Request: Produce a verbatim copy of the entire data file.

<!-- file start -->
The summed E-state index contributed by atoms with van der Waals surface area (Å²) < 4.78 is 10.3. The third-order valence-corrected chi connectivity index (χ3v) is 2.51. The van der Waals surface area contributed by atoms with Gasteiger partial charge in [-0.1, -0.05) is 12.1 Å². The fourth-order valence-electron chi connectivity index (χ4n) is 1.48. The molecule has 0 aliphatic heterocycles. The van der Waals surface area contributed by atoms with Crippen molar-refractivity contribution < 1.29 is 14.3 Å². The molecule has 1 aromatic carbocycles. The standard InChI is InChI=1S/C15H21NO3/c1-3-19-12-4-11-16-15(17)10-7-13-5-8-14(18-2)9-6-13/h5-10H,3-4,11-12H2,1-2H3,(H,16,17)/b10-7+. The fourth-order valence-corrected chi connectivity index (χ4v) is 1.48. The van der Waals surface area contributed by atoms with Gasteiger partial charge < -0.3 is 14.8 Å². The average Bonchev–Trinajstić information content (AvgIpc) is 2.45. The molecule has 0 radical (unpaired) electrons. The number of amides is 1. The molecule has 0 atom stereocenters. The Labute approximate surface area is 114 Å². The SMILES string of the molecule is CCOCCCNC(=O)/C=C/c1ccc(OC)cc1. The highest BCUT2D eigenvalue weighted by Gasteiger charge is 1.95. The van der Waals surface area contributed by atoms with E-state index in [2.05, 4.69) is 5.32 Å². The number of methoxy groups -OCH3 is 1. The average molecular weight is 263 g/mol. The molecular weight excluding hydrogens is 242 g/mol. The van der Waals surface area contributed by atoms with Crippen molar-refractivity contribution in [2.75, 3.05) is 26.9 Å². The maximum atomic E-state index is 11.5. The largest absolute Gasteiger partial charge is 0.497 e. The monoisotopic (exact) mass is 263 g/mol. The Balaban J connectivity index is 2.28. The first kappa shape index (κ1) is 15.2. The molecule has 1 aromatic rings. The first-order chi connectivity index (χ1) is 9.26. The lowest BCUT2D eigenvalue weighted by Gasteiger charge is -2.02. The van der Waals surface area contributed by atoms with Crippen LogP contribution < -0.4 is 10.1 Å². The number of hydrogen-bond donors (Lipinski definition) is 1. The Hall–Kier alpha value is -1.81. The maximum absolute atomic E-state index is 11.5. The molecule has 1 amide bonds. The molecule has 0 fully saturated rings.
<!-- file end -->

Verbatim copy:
The summed E-state index contributed by atoms with van der Waals surface area (Å²) < 4.78 is 10.3. The third-order valence-corrected chi connectivity index (χ3v) is 2.51. The van der Waals surface area contributed by atoms with Gasteiger partial charge in [-0.1, -0.05) is 12.1 Å². The fourth-order valence-electron chi connectivity index (χ4n) is 1.48. The molecule has 0 aliphatic heterocycles. The van der Waals surface area contributed by atoms with Crippen molar-refractivity contribution < 1.29 is 14.3 Å². The molecule has 1 aromatic carbocycles. The standard InChI is InChI=1S/C15H21NO3/c1-3-19-12-4-11-16-15(17)10-7-13-5-8-14(18-2)9-6-13/h5-10H,3-4,11-12H2,1-2H3,(H,16,17)/b10-7+. The fourth-order valence-corrected chi connectivity index (χ4v) is 1.48. The van der Waals surface area contributed by atoms with Gasteiger partial charge < -0.3 is 14.8 Å². The average Bonchev–Trinajstić information content (AvgIpc) is 2.45. The molecule has 0 radical (unpaired) electrons. The number of amides is 1. The molecule has 0 atom stereocenters. The Labute approximate surface area is 114 Å². The SMILES string of the molecule is CCOCCCNC(=O)/C=C/c1ccc(OC)cc1. The highest BCUT2D eigenvalue weighted by Gasteiger charge is 1.95. The van der Waals surface area contributed by atoms with E-state index in [2.05, 4.69) is 5.32 Å². The number of methoxy groups -OCH3 is 1. The average molecular weight is 263 g/mol. The molecular weight excluding hydrogens is 242 g/mol. The van der Waals surface area contributed by atoms with Crippen molar-refractivity contribution in [2.75, 3.05) is 26.9 Å². The maximum atomic E-state index is 11.5. The largest absolute Gasteiger partial charge is 0.497 e. The monoisotopic (exact) mass is 263 g/mol. The Balaban J connectivity index is 2.28. The first kappa shape index (κ1) is 15.2. The molecule has 1 aromatic rings. The first-order chi connectivity index (χ1) is 9.26. The lowest BCUT2D eigenvalue weighted by Gasteiger charge is -2.02. The van der Waals surface area contributed by atoms with Crippen LogP contribution < -0.4 is 10.1 Å². The number of hydrogen-bond donors (Lipinski definition) is 1. The Hall–Kier alpha value is -1.81. The maximum absolute atomic E-state index is 11.5. The molecule has 1 amide bonds. The molecule has 0 fully saturated rings.